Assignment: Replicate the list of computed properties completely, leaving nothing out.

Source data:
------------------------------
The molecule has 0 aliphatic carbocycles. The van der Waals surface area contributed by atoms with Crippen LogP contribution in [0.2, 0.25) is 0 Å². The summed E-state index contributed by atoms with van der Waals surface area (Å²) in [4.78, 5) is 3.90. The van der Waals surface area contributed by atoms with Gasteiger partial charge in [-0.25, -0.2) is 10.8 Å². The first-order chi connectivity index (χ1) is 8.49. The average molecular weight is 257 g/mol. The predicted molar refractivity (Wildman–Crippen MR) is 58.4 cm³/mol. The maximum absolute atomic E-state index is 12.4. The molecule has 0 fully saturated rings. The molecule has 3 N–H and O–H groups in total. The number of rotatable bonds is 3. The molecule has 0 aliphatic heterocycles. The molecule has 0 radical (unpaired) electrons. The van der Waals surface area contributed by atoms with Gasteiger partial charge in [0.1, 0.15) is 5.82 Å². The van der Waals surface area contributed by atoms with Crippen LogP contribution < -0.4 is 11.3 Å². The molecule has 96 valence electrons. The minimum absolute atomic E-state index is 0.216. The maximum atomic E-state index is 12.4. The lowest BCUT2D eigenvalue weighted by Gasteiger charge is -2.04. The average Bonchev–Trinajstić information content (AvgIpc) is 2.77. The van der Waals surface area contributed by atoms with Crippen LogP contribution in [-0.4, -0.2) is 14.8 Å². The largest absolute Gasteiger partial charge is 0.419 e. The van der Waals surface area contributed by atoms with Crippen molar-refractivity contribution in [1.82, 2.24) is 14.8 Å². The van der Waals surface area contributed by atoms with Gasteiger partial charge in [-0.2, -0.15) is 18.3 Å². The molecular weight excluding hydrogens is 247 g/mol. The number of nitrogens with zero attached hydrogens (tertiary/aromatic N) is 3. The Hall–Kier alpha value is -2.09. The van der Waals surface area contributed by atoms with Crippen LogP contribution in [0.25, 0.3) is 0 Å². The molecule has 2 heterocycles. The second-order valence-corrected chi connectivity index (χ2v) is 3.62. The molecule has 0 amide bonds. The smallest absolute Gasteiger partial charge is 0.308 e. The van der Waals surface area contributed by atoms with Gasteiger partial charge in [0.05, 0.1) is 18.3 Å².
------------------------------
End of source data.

The molecule has 0 aliphatic carbocycles. The van der Waals surface area contributed by atoms with Crippen LogP contribution in [0.2, 0.25) is 0 Å². The summed E-state index contributed by atoms with van der Waals surface area (Å²) in [4.78, 5) is 3.90. The van der Waals surface area contributed by atoms with Gasteiger partial charge in [-0.25, -0.2) is 10.8 Å². The first-order chi connectivity index (χ1) is 8.49. The average molecular weight is 257 g/mol. The predicted molar refractivity (Wildman–Crippen MR) is 58.4 cm³/mol. The maximum absolute atomic E-state index is 12.4. The molecule has 0 fully saturated rings. The molecule has 3 N–H and O–H groups in total. The number of rotatable bonds is 3. The molecule has 0 aliphatic heterocycles. The molecule has 0 radical (unpaired) electrons. The van der Waals surface area contributed by atoms with Gasteiger partial charge in [0.1, 0.15) is 5.82 Å². The van der Waals surface area contributed by atoms with Crippen LogP contribution < -0.4 is 11.3 Å². The molecule has 96 valence electrons. The minimum absolute atomic E-state index is 0.216. The maximum atomic E-state index is 12.4. The lowest BCUT2D eigenvalue weighted by Gasteiger charge is -2.04. The average Bonchev–Trinajstić information content (AvgIpc) is 2.77. The van der Waals surface area contributed by atoms with Crippen LogP contribution in [-0.4, -0.2) is 14.8 Å². The largest absolute Gasteiger partial charge is 0.419 e. The van der Waals surface area contributed by atoms with Crippen molar-refractivity contribution in [1.82, 2.24) is 14.8 Å². The van der Waals surface area contributed by atoms with Gasteiger partial charge in [-0.2, -0.15) is 18.3 Å². The molecular weight excluding hydrogens is 247 g/mol. The number of nitrogens with zero attached hydrogens (tertiary/aromatic N) is 3. The Hall–Kier alpha value is -2.09. The van der Waals surface area contributed by atoms with Crippen LogP contribution in [0.25, 0.3) is 0 Å². The molecule has 2 heterocycles. The second-order valence-corrected chi connectivity index (χ2v) is 3.62. The molecule has 0 amide bonds. The smallest absolute Gasteiger partial charge is 0.308 e. The van der Waals surface area contributed by atoms with Gasteiger partial charge in [0.05, 0.1) is 18.3 Å².